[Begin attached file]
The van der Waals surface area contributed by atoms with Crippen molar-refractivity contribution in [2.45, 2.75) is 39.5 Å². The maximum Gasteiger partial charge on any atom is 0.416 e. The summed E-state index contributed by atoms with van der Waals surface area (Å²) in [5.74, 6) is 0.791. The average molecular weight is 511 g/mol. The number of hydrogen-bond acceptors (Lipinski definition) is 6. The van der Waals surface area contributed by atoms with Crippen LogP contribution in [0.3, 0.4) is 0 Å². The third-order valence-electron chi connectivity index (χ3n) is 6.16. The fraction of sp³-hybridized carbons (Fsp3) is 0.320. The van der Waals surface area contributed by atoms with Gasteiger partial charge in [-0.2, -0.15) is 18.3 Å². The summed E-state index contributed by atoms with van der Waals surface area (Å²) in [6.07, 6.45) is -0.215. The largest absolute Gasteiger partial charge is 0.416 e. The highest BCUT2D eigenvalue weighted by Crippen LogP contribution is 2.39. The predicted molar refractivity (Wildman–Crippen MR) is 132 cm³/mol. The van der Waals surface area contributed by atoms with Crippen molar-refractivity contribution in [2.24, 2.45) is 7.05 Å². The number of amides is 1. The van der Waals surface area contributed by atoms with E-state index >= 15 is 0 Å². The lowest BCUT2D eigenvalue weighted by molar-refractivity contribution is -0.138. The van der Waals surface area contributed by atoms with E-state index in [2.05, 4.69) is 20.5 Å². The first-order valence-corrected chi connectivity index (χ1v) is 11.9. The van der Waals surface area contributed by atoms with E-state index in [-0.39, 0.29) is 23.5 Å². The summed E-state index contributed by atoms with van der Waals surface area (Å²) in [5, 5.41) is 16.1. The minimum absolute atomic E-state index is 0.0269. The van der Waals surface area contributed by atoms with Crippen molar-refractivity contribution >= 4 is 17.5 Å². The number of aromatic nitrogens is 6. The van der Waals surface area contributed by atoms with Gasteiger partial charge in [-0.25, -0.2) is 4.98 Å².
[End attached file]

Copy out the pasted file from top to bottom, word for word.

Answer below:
The van der Waals surface area contributed by atoms with Crippen molar-refractivity contribution in [2.45, 2.75) is 39.5 Å². The maximum Gasteiger partial charge on any atom is 0.416 e. The summed E-state index contributed by atoms with van der Waals surface area (Å²) in [5.74, 6) is 0.791. The average molecular weight is 511 g/mol. The number of hydrogen-bond acceptors (Lipinski definition) is 6. The van der Waals surface area contributed by atoms with Crippen LogP contribution in [0.3, 0.4) is 0 Å². The third-order valence-electron chi connectivity index (χ3n) is 6.16. The fraction of sp³-hybridized carbons (Fsp3) is 0.320. The van der Waals surface area contributed by atoms with Gasteiger partial charge in [-0.2, -0.15) is 18.3 Å². The summed E-state index contributed by atoms with van der Waals surface area (Å²) in [6.07, 6.45) is -0.215. The largest absolute Gasteiger partial charge is 0.416 e. The highest BCUT2D eigenvalue weighted by Crippen LogP contribution is 2.39. The predicted molar refractivity (Wildman–Crippen MR) is 132 cm³/mol. The van der Waals surface area contributed by atoms with Crippen molar-refractivity contribution in [2.24, 2.45) is 7.05 Å². The number of amides is 1. The van der Waals surface area contributed by atoms with E-state index >= 15 is 0 Å². The lowest BCUT2D eigenvalue weighted by molar-refractivity contribution is -0.138. The van der Waals surface area contributed by atoms with E-state index in [2.05, 4.69) is 20.5 Å². The first-order valence-corrected chi connectivity index (χ1v) is 11.9. The van der Waals surface area contributed by atoms with E-state index in [-0.39, 0.29) is 23.5 Å². The summed E-state index contributed by atoms with van der Waals surface area (Å²) in [5, 5.41) is 16.1. The minimum absolute atomic E-state index is 0.0269. The van der Waals surface area contributed by atoms with Crippen molar-refractivity contribution >= 4 is 17.5 Å². The number of aromatic nitrogens is 6. The van der Waals surface area contributed by atoms with Gasteiger partial charge in [-0.25, -0.2) is 4.98 Å².